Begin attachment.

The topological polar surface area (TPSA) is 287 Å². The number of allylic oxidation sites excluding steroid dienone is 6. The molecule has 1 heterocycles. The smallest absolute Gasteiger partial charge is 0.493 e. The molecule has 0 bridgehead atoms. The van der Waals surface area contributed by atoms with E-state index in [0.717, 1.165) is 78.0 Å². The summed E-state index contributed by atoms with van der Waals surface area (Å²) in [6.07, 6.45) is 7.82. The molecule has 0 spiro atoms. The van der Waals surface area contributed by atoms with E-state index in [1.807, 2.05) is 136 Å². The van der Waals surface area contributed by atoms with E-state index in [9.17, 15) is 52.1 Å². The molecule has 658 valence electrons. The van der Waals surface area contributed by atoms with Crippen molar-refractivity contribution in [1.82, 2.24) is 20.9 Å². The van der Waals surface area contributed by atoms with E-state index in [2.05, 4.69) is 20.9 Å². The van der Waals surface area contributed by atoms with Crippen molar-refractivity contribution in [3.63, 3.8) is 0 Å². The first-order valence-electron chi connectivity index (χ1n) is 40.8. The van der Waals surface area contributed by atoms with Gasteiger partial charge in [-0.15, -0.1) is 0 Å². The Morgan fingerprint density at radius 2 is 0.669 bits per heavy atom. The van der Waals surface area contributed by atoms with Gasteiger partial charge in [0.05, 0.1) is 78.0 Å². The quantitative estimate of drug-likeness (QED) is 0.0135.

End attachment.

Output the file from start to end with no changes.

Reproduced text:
The topological polar surface area (TPSA) is 287 Å². The number of allylic oxidation sites excluding steroid dienone is 6. The molecule has 1 heterocycles. The smallest absolute Gasteiger partial charge is 0.493 e. The molecule has 0 bridgehead atoms. The van der Waals surface area contributed by atoms with E-state index in [0.717, 1.165) is 78.0 Å². The summed E-state index contributed by atoms with van der Waals surface area (Å²) in [6.07, 6.45) is 7.82. The molecule has 0 spiro atoms. The van der Waals surface area contributed by atoms with E-state index in [1.807, 2.05) is 136 Å². The van der Waals surface area contributed by atoms with E-state index in [9.17, 15) is 52.1 Å². The molecule has 658 valence electrons. The van der Waals surface area contributed by atoms with Crippen molar-refractivity contribution in [1.82, 2.24) is 20.9 Å². The van der Waals surface area contributed by atoms with E-state index in [2.05, 4.69) is 20.9 Å². The van der Waals surface area contributed by atoms with Crippen molar-refractivity contribution in [3.63, 3.8) is 0 Å². The first-order valence-electron chi connectivity index (χ1n) is 40.8. The van der Waals surface area contributed by atoms with Gasteiger partial charge in [-0.15, -0.1) is 0 Å². The Morgan fingerprint density at radius 2 is 0.669 bits per heavy atom. The van der Waals surface area contributed by atoms with Gasteiger partial charge in [0.05, 0.1) is 78.0 Å². The quantitative estimate of drug-likeness (QED) is 0.0135.